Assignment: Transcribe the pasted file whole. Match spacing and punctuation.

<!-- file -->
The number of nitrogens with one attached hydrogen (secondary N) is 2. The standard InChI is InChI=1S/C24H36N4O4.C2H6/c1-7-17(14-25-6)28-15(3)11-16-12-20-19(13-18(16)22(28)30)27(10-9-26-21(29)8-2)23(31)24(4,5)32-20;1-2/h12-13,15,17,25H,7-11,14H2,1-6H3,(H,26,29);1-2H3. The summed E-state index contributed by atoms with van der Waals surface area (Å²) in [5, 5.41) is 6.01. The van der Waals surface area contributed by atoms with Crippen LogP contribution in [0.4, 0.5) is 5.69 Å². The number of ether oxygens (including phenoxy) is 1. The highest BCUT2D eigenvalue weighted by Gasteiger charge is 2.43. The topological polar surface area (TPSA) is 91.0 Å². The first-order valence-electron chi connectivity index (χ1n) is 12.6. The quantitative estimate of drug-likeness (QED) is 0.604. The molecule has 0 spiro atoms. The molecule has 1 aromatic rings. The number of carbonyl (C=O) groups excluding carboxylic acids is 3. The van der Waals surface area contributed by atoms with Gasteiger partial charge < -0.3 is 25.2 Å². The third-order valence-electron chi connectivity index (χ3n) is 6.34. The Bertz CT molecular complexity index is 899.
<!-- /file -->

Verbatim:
The number of nitrogens with one attached hydrogen (secondary N) is 2. The standard InChI is InChI=1S/C24H36N4O4.C2H6/c1-7-17(14-25-6)28-15(3)11-16-12-20-19(13-18(16)22(28)30)27(10-9-26-21(29)8-2)23(31)24(4,5)32-20;1-2/h12-13,15,17,25H,7-11,14H2,1-6H3,(H,26,29);1-2H3. The summed E-state index contributed by atoms with van der Waals surface area (Å²) in [5, 5.41) is 6.01. The van der Waals surface area contributed by atoms with Crippen LogP contribution in [0.4, 0.5) is 5.69 Å². The number of ether oxygens (including phenoxy) is 1. The highest BCUT2D eigenvalue weighted by Gasteiger charge is 2.43. The topological polar surface area (TPSA) is 91.0 Å². The first-order valence-electron chi connectivity index (χ1n) is 12.6. The quantitative estimate of drug-likeness (QED) is 0.604. The molecule has 0 spiro atoms. The molecule has 1 aromatic rings. The number of carbonyl (C=O) groups excluding carboxylic acids is 3. The van der Waals surface area contributed by atoms with Gasteiger partial charge < -0.3 is 25.2 Å². The third-order valence-electron chi connectivity index (χ3n) is 6.34. The Bertz CT molecular complexity index is 899.